What's it like starting out on home haemodialysis (HHD)? A team in London have been visiting HHD patients and their families to better understand their experiences of HHD. Their focus has been on how the design of the haemodialysis machine helps or hinders patients and carers, and how people stay safe at home. Although every individual and family is different, and may have received different training and be using any one of several different machines, there were many common themes that emerged across all 19 participating families.
The first step, of course, is starting to use the machine at home. Although people had been trained extensively before starting to dialyse at home, this was a challenging time. Training did not cover everything in detail: there is too much to learn (and some things only crop up occasionally). Everyone received home visits, particularly in the early weeks of dialysing at home, and both a specialist nurse and technician were available at the end of the phone, at least during working hours. Most people faced teething issues and many reported making mistakes: for example, one patient reported being unable to work out what was wrong with his machine: "I had one right at the beginning where it kept alarming and it, I couldn't fathom out why".
Nearly everyone reported feeling scared or worried in the early months of dialyzing at home, particularly when something unfamiliar happened. 12 of the 19 families used the term 'scared' or 'panic' to describe feelings early on. For example: "We had no clue and it was really worrying. We were in a right old panic." But importantly everyone got through this stage and developed confidence in their abilities to manage their own care.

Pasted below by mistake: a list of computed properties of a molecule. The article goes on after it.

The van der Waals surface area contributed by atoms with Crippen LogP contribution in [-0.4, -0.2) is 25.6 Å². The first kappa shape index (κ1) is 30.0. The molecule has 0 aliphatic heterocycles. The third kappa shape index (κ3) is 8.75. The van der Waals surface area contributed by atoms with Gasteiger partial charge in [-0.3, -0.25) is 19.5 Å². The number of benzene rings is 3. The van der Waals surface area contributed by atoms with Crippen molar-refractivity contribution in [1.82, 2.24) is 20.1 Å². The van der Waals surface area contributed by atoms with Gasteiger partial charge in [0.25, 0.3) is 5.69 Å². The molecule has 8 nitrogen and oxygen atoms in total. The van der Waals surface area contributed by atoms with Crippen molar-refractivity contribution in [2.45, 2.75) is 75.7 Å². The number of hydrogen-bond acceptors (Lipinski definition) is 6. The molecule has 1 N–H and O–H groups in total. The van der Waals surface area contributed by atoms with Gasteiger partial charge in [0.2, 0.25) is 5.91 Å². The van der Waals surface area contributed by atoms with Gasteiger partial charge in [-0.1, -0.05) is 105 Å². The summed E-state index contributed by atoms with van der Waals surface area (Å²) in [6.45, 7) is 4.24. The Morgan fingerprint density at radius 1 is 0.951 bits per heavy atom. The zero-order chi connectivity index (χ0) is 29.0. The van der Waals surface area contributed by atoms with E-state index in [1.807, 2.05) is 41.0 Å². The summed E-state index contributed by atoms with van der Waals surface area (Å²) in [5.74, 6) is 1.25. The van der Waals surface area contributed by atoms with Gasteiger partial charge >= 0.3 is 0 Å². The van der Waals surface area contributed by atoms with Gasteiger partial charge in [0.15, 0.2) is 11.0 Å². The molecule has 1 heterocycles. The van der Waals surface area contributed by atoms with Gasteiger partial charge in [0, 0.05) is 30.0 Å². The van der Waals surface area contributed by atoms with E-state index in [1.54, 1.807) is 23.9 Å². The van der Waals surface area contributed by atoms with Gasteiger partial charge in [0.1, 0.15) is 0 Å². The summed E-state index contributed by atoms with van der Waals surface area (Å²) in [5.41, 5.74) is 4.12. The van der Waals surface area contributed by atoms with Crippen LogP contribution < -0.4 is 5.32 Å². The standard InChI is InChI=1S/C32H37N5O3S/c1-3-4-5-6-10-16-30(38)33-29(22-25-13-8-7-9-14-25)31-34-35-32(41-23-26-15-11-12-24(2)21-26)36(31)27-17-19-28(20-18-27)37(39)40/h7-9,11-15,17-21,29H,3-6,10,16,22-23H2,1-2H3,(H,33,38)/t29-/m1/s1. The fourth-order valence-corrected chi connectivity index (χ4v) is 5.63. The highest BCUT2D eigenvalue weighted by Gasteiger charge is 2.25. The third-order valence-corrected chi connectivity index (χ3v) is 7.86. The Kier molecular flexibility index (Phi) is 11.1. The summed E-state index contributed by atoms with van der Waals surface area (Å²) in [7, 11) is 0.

People keep on learning from their own experiences, particularly when they encounter something that had not been covered in training, such as dealing with unfamiliar machine alarms. People learn a lot by trial and error. One patient explained: "It's all by mistakes that you learn the machine, by the machine telling you." Both patients and staff agree that the machines are, to quote one, "pretty idiot proof". It's important to pay attention, particularly while connecting and disconnecting, but the machines are designed with safety as a high priority.
People were also able to learn more from their home therapies nurse and their renal technician. Some of them reported that they felt stupid at times when they couldn't solve problems on their own, but over time they developed strategies for dealing with most situations. Many patients found it helpful to make a note of these things and of the procedure for solving each new problem so that they built up an understanding of the machine and how to troubleshoot it.
Over time, things came to make sense, and eventually the patient and their family became experts in using the technology. People drew analogies with following a recipe and with learning to drive: "when you start driving you're very slow and… but after a few years driving, everything comes naturally and that's the same with this". As people gained confidence, they also felt better able to fit dialysis into their lives: dialyzing at times to fit around other activities rather than letting dialysis dominate their lives. One of the technicians described the benefits of dialyzing at home as: "it brings their life back".